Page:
Well, back from our round the world trip we decompressed for a while at our parents' homes and then regrouped in Houston. We drove West, looking at towns along the way, until we came to Missoula, which we figured was about as good as it was going to get.
We lived in a campground for a few weeks until the Porterette got a job, and then we got a house on Main Street. I flew to Houston and retrieved our furniture et. al. and made the drive back. Fall came. Winter began. I looked and looked for a job. Finally, I found one. I got the good news two weeks ago, but the job was not to start until Dec. 7. So, to fill the time, I decided to go skiing in Oregon.
I left Missoula the day after Thanksgiving at 9 a.m., drove over Lookout Pass in light snow, and stopped in Spokane for gas and groceries before cutting southwest across Washington to Umatilla, the Columbia River Gorge, and finally a narrow forest road where I camped at the snowline.
Saturday: good morning Mt. Adams!
I took a shortcut up to Mt. Hood Meadows, only the road was unplowed and I had to turn around just 5 miles short of the highway. An unfortunate 60-mile detour ensued.
Up on Mt. Hood I picked up a Sno-park pass and visited various trailheads before settling on White Salmon.
I climbed for 5 hours in and out of fog.
Suddenly I heard voices and car doors slamming. I looked up and I was at Timberline Lodge. I climbed up the south face of Hood for another hour before dropping in. Some good snow, some bad snow. Nice views all around.
Back to the truck by sunset.
I slept in the truck in a Sno-park.
Sunday: Coffee in Government Camp.
I checked out Summit and Mt. Hood Ski Bowl, both areas I'd been interested in, but with a forecast of clear skies and calm winds I decided to climb Hood. Hood's a simple climb, but a rather monotonuous one, too. The view is unchanged for about the first 4 hours. I skinned above the Palmer Snowfield and kept going.
At the caldera rim, at about 10,200 feet, I decided I was getting over my head.
The summit proper. It's all ice axes and crampons from here on up.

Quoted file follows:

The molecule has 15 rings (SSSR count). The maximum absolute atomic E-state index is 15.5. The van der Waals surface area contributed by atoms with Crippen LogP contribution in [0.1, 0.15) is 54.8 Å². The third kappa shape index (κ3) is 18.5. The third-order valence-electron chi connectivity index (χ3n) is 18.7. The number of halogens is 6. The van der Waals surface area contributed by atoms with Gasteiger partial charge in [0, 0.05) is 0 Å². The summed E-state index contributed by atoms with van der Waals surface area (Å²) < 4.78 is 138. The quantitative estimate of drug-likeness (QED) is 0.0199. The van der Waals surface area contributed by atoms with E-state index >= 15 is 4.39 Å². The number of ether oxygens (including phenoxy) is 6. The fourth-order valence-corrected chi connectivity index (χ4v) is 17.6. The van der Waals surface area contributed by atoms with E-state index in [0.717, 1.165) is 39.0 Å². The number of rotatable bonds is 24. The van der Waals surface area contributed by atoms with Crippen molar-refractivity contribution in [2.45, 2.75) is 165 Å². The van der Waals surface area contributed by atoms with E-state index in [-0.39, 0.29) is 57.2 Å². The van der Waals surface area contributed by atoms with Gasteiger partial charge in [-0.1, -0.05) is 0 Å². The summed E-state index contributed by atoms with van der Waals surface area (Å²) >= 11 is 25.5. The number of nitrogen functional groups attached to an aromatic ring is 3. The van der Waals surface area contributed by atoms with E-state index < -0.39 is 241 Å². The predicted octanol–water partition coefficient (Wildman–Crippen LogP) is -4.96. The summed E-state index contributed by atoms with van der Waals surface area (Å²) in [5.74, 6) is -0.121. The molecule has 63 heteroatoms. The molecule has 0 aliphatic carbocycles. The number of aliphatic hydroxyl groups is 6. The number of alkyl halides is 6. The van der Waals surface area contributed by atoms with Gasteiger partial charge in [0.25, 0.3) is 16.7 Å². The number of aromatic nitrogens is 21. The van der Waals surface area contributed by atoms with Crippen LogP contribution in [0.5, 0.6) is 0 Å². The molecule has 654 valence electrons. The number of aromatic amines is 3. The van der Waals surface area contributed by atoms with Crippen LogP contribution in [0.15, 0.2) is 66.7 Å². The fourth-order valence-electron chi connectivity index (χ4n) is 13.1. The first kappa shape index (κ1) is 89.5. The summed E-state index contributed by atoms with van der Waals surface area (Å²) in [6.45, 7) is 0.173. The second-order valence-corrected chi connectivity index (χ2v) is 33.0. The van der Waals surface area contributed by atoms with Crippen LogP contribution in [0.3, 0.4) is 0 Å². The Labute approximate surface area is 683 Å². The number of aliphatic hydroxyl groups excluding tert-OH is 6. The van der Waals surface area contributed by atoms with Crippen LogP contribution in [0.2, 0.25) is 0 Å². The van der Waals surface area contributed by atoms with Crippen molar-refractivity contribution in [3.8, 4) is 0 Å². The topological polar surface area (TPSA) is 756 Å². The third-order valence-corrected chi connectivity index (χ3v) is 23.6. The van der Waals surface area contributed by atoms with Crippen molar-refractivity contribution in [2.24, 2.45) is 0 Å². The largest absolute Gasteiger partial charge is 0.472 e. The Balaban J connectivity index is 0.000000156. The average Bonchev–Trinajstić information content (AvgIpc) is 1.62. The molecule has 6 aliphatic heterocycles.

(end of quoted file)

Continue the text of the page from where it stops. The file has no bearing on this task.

A long, long ski down. Drove to Redmond, got groceries, and camped in the truck near Sisters.
Monday: Coffee in Sisters then skiing on Santiam Pass. Not much to ski up here within an easy walk of the road, and no refreeze overnight meant manky snow. I got in two runs on a black butte next to Hoodoo ski area.
I drove down to Bend and walked around a while. We had thought about moving to Bend, so it was interesting to have a look. It reminded me of some cities in Colorado: clean, livable, unaffordable and highly masterplanned -- much of the city felt like a golf course community. Drove up toward Bachelor and slept in the truck in a Sno-park.
Tuesday: Five cars in the lot at Bachelor but I skinned up Tumalo. Nice.
Drove down to Willamette Pass and slept in a Sno-park. I was exhausted and fell asleep at 9.
Tuesday: I was woken up at 2 by the sounds of an engine turning over. I looked out the window and there was a truck parked 20 feet from mine cranking but not catching. Weird? A trap? Drunk? I piled my clothes on and went outside. The truck was still there but the driver was gone. It was an ODOT Dodge Ram. In the morning it was still there.
I drove to Willamette Pass ski area and was surprised to see it closed: weekends only in the early season. With few options, I decided to drive to Crater Lake National Park.
I climbed a peak adjacent to the rim lodge. In firm snow it was easier to boot than skin.
Well, Crater Lake: it speaks for itself.
A 2-hour climb. On the run down I ran into every conceivable form of snow, including 20 turns of deep recrystalized powder that made the trip.
I drove back to Bend, and back to Sistes where I camped in the forest. I was awoken in the night by something crunching on the snow but when I looked out there was nothing there.
Wednesday: After coffee I went back up Santiam, this time plunking down $42 to ski at Hoodoo.
There was, quite literally, almost no one there.
Not a bad little mountain, complete with everyone's favorite ski run.
It was a cold day and I knocked off 15 minutes early for the drive to Bend, where I stopped at Trader Joe's to stock up on groceries and then made the drive to Pendleton. I took back roads and kept having to check my maps and it made for a long night. Slept in the truck in a rest area off I-84. Not as bad as it sounds.
Friday: up at 6 and coffee in Pendleton, then drove to Ski Bluewood, near Dayton, Wa.
Bluewood is a smallish area but has good snow and great tree skiing. A cold, cold day.
I skied until the lift closed then drove to Lewiston, Id. I meant to have my first hot meal of the trip but that city's screwy series of overpasses, bridges and intersections thwarted all attempts to get to Taco Time, so it was another night of sandwiches and chips in the truck. Slept in the truck at a rest area east of town.
Saturday: Woke to an inch of fluffy snow. The drive to Montana is 170 miles of this:
Hardly a town, a home or a gas station. Just three hours of wilderness driving.
At Lolo Pass it was 12 and snowing sideways. I made a run on the Montana Shot but there was not quite enough snow to really turn. So I decamped, packed and was in Missoula 45 minutes later.